The ad makes the point by showing the car driving through an anachronistic city that is modern in every respect except that the things people use represent first-generation technology.
A guy walks around with a hair dryer-sized, first-generation cell phone, passing a guy carrying a portable record turntable, while someone rides past on a penny farthing bicycle. The Sonata Hybrid also passes a guy in a café writing on a Smith-Corona electric typewriter, and a bank of black-and-white TVs. The car also passes a house on which a game of Pong is being played, while a Hindenburg-type dirigible passes overhead. (Dirigibles may actually come back, but that's another story).
A voiceover by actor Jeff Bridges says: "What if we always settle for the first thing that came along? Then we never would have gotten here."
The automaker's sponsorship of the game, which is to be played in El Paso, Tex., will include other ads for the gasoline-engine Sonata and the Hyundai Holidays campaign.
John Krafcik, president and CEO of Fountain Valley, Calif.-based Hyundai Motor America, tells Marketing Daily that the company is not taking the direction of marketing the Sonata Hybrid as a separate unit, but as an extension of Sonata and its positioning around affordable technology. "What we do as much as possible is integrate it and use it to extend the brand."
The campaign for the redesigned Sonata launched on this year's Super Bowl, and then followed with an advertising push this fall to support the turbocharged version of the vehicle. "Each model carries the same weight of the core 'technology perfected and accessible for everyone' message," says Krafcik. But the hybrid model will get a stand-alone social media campaign extended through Facebook and Twitter, and more TV spots in the future. The company is also mulling doing a full-line ad putting all three Sonata models together.
Although the Sonata Hybrid is part of the lineup, its exterior design is notably different from that of the other new Sonatas -- a visual marker that is crucial to the hybrid segment as buyers of these vehicles want some kind of striking visual cue that differentiates their vehicles from gasoline cars. "[Hybrid buyers] want some social credit for what they are doing," says Krafcik.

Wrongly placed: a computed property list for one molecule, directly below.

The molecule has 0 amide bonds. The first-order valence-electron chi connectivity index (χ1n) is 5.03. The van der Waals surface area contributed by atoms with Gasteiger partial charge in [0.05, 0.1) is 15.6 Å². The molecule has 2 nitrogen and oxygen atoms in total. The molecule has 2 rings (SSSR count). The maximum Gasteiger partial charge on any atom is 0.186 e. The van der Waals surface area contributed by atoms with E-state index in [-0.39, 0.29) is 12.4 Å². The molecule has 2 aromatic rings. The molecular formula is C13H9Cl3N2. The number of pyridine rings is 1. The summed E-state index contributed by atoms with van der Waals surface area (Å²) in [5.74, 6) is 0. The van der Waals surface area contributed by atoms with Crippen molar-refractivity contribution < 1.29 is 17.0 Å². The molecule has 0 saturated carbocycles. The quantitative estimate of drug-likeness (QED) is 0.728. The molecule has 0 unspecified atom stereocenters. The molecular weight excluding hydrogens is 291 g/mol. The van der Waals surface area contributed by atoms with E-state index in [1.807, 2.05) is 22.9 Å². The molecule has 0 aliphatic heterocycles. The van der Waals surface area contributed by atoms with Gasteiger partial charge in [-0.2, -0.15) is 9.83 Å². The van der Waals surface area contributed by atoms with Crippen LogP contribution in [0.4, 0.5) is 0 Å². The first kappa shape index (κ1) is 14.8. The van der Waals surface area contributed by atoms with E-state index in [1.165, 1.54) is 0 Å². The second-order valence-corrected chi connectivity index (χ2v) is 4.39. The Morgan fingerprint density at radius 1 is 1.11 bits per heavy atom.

The car is also an important halo for the Sonata nameplate because the automaker wants to be perceived as an environmentally forward company. "But for the rest of the lineup, the hybrid brings that credential and credibility," he says.
The Sonata Hybrid starts at $25,795 and goes up to $30,795. The hybrid version of the mid-sized nameplate is predicted to constitute between 5% and 10% of total Sonata sales.
Krafcik says that an explanation to consumers about how the vehicle is both less expensive and more advanced than the competition -- ditching the continuously variable transmission and torque converter for less expensive options such as Hyundai's six-speed automatic gearbox, and use of the electric motor to do some of what the torque converter does -- is a hard story to tell.
"The best way to tell it is in a smart way that doesn't condescend. We are doing that with the new TV spot and the overarching message about Sonata technology and design," he says, "and we are also doing deep print executions for the Sonata Hybrid with lots of text that takes a deeper look at the technology under the hood." The company is also launching a Web site Jan. 5. that will contain a more immersive look at how the vehicle works.